The Evangelical church on Race street below Apple, Newberry, was erected in 1871 at a cost of $3,000. It seats about 300 and has a membership of about 100;. Sabbath school scholars, 134; volumes in library, 125.

St. Paul's mission of the Evangelical Association, on Erie avenue, has a membership of nearly 100 ; Sunday school scholars, 220. The church was organized in January, 1889. Rev. J. W. Thompson, pastor.


St. Bonifacius church was organized in 1853 with about thirty families, who were principally Germans. On the 23d of January, 1854, a lot 52x208 feet, located on Washington street, was purchased, and in the summer of 1854 a frame church, 24x48 feet in size, was erected thereon. This was the only place of Catholic worship in Williamsport up to 1865. The first pastor was Rev. George Gostenschnigg, of St. Joseph's church, Milton, who, up to 1857, visited Williamsport twice a month to celebrate Mass and preach the Gospel to the little flock. The first resident pastor was Rev. John B. Bach, who took charge of the congregation in January, 1857, and served until September, 1861. He preached alternately in German, English, and French. He made an addition to the church of 22x22 feet, and: opened a small parochial school. In 1859 he laid out a cemetery on Wyoming street, containing about two acres. Rev. Philip Woerner became pastor in September, 1861, and remained until March, 1862, when he was succeeded by Rev. James A. Moschal. in the autumn of 1865 the church of the Annunciation was organized, from the English speaking portion of St. Bonifacius church, since which time the latter organization has been a purely German Catholic body. Rev. John Lenfert, of St. Mary's church, Bastress township, succeeded Father Moschal in October, 1865, and visited the congregation once a month up to 1869. Duringhis administration a lot 52X208 feet east of the church was purchased.

Rev. John Koeper became pastor of St. Bonifacius congregation, August 16, 1869, and has remained its pastor up to the present. In November, 1872, the old church was removed to the rear of the lot, to make room for the present substantial edifice. The corner stone was laid, June 22, 1873, and the building was dedicated to the service of God, September 19, 1875. It is a brick structure of Gothic architecture, and is 65x145 feet in dimensions. The auditorium is 46x99 feet, and has a seating capacity of 800. The windows are of richly stained glass, and the interior, like the exterior, is of pure Gothic design. In March, 1870, the parochial school was reorganized, with Charles Cremer as teacher. In June, 1874, four Sisters of Christian Charity, banished from Germany by the new Prussian church laws, took charge of the parochial school, and their number has since been increased to six. The school now enrolls 280 pupils, and is hold in the old frame church and additions. A lot, 78x104 feet, was purchased in 1874, and in 1880 a three-story brick building was erected, in which the sisters reside. In July, 1881, an addition of four acres was purchased and laid out in lots, adjoining the old cemetery, for the use of St. Bonifacius congregation. This church now embraces 350 families, and its constant growth so increased the labors of Father Koeper, that an assistant priest, Rev. Charles J. Goeckel, was appointed in November, 1890.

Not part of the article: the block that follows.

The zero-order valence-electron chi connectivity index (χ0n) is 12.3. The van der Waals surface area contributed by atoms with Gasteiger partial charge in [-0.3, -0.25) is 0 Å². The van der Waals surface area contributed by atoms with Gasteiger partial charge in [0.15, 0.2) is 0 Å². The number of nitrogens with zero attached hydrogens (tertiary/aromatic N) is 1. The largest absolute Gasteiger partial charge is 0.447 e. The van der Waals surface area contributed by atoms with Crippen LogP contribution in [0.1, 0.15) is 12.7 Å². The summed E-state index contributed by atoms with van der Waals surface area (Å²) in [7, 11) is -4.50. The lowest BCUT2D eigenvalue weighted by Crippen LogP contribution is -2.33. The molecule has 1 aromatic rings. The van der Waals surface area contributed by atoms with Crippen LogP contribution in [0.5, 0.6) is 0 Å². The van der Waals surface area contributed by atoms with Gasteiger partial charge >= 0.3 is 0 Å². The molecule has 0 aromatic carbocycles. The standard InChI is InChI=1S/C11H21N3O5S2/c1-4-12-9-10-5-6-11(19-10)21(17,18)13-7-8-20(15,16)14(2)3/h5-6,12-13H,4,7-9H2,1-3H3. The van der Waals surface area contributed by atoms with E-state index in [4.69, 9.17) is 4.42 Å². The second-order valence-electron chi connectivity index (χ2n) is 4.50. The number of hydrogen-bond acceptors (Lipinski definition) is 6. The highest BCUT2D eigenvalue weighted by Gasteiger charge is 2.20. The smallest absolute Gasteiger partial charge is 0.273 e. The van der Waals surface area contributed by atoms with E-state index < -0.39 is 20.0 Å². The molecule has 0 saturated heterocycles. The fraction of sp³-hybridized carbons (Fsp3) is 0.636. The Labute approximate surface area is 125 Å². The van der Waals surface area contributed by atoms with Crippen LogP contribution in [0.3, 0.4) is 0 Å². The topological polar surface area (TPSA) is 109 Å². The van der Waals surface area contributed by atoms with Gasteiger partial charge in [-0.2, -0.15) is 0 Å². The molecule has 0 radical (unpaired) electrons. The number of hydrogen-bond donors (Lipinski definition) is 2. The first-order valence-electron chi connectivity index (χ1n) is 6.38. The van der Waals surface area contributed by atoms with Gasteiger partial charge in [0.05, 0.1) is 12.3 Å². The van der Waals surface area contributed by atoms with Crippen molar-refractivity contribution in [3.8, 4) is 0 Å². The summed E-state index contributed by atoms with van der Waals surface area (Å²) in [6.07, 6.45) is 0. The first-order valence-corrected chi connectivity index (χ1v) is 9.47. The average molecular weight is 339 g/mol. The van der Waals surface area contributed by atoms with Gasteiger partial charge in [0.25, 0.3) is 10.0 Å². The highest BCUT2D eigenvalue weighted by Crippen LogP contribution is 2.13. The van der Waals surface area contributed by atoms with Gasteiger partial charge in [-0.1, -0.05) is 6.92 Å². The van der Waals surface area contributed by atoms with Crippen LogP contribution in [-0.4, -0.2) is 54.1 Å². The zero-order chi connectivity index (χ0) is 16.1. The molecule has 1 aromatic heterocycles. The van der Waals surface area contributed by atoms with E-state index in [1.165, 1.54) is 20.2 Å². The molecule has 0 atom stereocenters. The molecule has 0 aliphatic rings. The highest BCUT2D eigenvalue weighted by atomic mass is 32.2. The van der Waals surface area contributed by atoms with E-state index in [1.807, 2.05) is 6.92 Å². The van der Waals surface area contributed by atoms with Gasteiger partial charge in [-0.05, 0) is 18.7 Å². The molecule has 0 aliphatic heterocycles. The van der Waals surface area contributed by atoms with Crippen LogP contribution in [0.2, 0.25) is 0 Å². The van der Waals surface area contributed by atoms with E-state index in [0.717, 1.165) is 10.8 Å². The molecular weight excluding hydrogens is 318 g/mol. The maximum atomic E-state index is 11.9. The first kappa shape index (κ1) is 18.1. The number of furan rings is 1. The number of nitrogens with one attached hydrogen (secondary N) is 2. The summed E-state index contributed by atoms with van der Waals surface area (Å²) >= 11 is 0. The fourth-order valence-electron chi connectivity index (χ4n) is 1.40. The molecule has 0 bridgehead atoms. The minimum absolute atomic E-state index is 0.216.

The Church of the Annunciation was organized in the autumn of 1865 by Rev. P. F. Sullivan, with about sixty English speaking families previously connected with St. Bonifacius church. Services were hold in Doebler's hall, on Third street, during Father Sullivan pastorate, which closed in October, 1866. In the meantime he had purchased a site on the corner of Walnut and Edwin streets, and laid the foundation for a building. The location was afterwards disapproved of by the bishop and the foundation torn up. In October, 1866, Rev. M. P. Stack became pastor, and obtained permission from the authorities to hold services in the court house. In 1887-68 he commenced the erection of a brick church on Edwin street, which was completed and dedicated in. the latter year as the "Church of the Annunciation." This building is still used as a chapel. Father Stack served until November, 1871, when he was removed by the bishop because of the widespread dissatisfaction in the congregation with his management of its affairs. He subsequently laid claim to the ownership of the church property, and sued Bishop O'Hara for its recovery. This was one of the most celebrated cases in the history of Lycoming county, and excited the deepest interest in both Catholic and. non-Catholic circles throughout the State. After a long and bitter legal contest the case was finally decided against Father Stack's claim, and in favor of Bishop O'Hara as head of the diocese.